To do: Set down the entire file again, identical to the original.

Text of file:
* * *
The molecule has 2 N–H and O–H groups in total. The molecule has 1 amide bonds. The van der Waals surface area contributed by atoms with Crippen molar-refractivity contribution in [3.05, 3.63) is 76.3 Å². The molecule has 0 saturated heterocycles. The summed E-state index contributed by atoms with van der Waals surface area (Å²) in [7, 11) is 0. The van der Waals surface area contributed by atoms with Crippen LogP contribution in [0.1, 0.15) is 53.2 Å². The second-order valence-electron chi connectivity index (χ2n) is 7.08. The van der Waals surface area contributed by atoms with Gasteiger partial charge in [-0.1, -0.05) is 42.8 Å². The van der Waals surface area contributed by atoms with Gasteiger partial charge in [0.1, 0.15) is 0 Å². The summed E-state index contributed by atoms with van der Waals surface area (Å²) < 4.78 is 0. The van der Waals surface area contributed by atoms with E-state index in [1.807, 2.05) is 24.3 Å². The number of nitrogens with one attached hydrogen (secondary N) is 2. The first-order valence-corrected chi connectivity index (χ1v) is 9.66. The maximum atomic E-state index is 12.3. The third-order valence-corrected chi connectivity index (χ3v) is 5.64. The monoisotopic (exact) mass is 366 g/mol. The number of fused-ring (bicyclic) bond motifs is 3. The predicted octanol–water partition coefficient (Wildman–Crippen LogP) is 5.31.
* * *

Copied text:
The molecule has 2 N–H and O–H groups in total. The molecule has 1 amide bonds. The van der Waals surface area contributed by atoms with Crippen molar-refractivity contribution in [3.05, 3.63) is 76.3 Å². The molecule has 0 saturated heterocycles. The summed E-state index contributed by atoms with van der Waals surface area (Å²) in [7, 11) is 0. The van der Waals surface area contributed by atoms with Crippen LogP contribution in [0.1, 0.15) is 53.2 Å². The second-order valence-electron chi connectivity index (χ2n) is 7.08. The van der Waals surface area contributed by atoms with Gasteiger partial charge in [-0.1, -0.05) is 42.8 Å². The van der Waals surface area contributed by atoms with Gasteiger partial charge in [0.1, 0.15) is 0 Å². The summed E-state index contributed by atoms with van der Waals surface area (Å²) < 4.78 is 0. The van der Waals surface area contributed by atoms with E-state index in [1.807, 2.05) is 24.3 Å². The number of nitrogens with one attached hydrogen (secondary N) is 2. The first-order valence-corrected chi connectivity index (χ1v) is 9.66. The maximum atomic E-state index is 12.3. The third-order valence-corrected chi connectivity index (χ3v) is 5.64. The monoisotopic (exact) mass is 366 g/mol. The number of fused-ring (bicyclic) bond motifs is 3. The predicted octanol–water partition coefficient (Wildman–Crippen LogP) is 5.31.